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A new bill would launch a large-scale test of digital dollars

2A US legislator has proposed a large-scale trial of government-backed digital money. The Electronic Currency and Secure Hardware (ECASH) Act, introduced by Rep. Stephen Lynch (D-MA), would order the Secretary of the Treasury to publicly test an “electronic version” of the US dollar. While the chances of the bill being passed are likely to remain low, it shows that governments are increasingly interested in launching alternatives to cryptocurrency.

The ECASH Act would require the Secretary of the Treasury to establish a program called the Electronic Currency Innovation Program (ECIP). ECIP would oversee a series of pilot programs for what the bill calls “e-cash” – legal tender issued by the Treasury Department that can be used without private intermediaries such as banks or credit card companies. The Treasury would start the trial within 90 days of the bill’s approval and bring e-cash to the public within four years.

While “digital dollars” are often confused with blockchain-based cryptocurrency such as Bitcoin, the ECASH law appears to discourage the use of that technology. E-cash is believed to have “minimum transaction data generating properties” — a major task for cryptocurrency systems that log transactions publicly — and it would allow peer-to-peer transfers that are not validated through a “common or distributed ledger.” Wire transfers also do not need to be validated by a central government system or payment processing company, although they do need to work with existing institutions such as banks. The idea is to mimic cash’s high privacy, ease of use, and lack of fees or processing hurdles, but subtract the physical bills.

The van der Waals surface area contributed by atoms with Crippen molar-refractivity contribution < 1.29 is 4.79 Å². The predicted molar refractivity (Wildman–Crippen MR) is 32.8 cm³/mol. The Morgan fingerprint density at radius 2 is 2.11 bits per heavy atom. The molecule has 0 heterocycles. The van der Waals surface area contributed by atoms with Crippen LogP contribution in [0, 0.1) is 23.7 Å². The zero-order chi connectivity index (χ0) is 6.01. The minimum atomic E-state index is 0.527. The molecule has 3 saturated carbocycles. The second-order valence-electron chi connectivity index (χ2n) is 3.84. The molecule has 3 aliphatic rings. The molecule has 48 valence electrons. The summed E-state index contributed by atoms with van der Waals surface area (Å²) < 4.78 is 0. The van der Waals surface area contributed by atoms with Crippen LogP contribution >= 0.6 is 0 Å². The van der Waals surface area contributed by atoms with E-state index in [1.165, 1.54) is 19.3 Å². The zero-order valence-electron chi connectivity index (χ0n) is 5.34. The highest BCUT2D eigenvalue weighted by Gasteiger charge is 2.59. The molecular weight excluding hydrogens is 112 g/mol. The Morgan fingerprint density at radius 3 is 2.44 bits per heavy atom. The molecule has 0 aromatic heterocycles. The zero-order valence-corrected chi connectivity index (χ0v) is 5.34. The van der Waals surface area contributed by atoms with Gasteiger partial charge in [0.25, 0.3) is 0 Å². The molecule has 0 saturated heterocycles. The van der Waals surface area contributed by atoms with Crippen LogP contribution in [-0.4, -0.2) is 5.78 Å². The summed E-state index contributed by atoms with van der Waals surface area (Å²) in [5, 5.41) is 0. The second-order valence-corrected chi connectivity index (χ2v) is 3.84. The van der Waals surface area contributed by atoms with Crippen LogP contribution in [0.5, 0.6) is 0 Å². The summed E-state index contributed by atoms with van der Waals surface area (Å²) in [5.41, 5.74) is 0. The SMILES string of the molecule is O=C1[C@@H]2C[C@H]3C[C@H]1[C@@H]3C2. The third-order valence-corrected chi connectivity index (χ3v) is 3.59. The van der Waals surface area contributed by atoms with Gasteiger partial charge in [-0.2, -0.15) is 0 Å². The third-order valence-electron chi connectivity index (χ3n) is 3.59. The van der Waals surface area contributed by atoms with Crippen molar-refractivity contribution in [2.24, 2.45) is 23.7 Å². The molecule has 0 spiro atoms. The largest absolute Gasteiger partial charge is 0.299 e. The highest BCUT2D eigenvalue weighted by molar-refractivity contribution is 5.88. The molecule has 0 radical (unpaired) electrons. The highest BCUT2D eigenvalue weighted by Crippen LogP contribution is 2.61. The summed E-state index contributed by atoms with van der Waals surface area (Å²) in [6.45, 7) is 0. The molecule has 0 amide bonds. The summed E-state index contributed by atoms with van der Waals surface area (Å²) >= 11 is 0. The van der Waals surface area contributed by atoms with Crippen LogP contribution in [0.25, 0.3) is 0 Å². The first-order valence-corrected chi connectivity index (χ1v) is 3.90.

Lynch’s bill, which is co-sponsored by Jesús “Chuy” García (D-IL), Rashida Tlaib (D-MI), Ayanna Pressley (D-MA), and Alma Adams (D-NC), requires at least three early proof- of concept testing performed within 180 days of approval. They would potentially be run in collaboration with universities or existing financial institutions, and they would be designed to experiment with different technologies. At least one test would have to use a physical card to store the money, while another test would have to store money on a mobile phone or SIM card. Those early tests would be followed by a limited public trial and “general deployment” within 48 months.

Lynch’s bill builds on widespread existing interest in a US “digital dollar.” The Federal Reserve released a preliminary report on digital currencies earlier this year, suggesting it could benefit Americans not served by the current banking system. More recently, the Biden administration has included a central bank digital currency (CBDC) as an action item in its cryptocurrency executive order. Many governments outside the US were already exploring digital currencies. Among other initiatives, the European Commission plans to propose a “digital euro” in 2023, and China launched a “digital yuan” pilot program in January.

The bill specifies that e-cash is distinct from CBDCs and would not replace a potential Federal Reserve program. Such as CoinTelegraph explainsthere is no central or distributed ledger that tracks transactions. This preserves anonymity, but it also means that users’ digital money would be lost if the device or card containing it is lost. It would build on existing Treasury cash replacement systems, such as EagleCash, a digital cash-storage card for members of the military.

The goal is to “complement and advance” other Biden management tools while getting a simple digital currency system into Americans’ phones and wallets. “Cash remains our strongest tool to advance financial inclusion while preserving privacy and security,” said Rep. García in a statement. “New digital tools should imitate – not replace it.”

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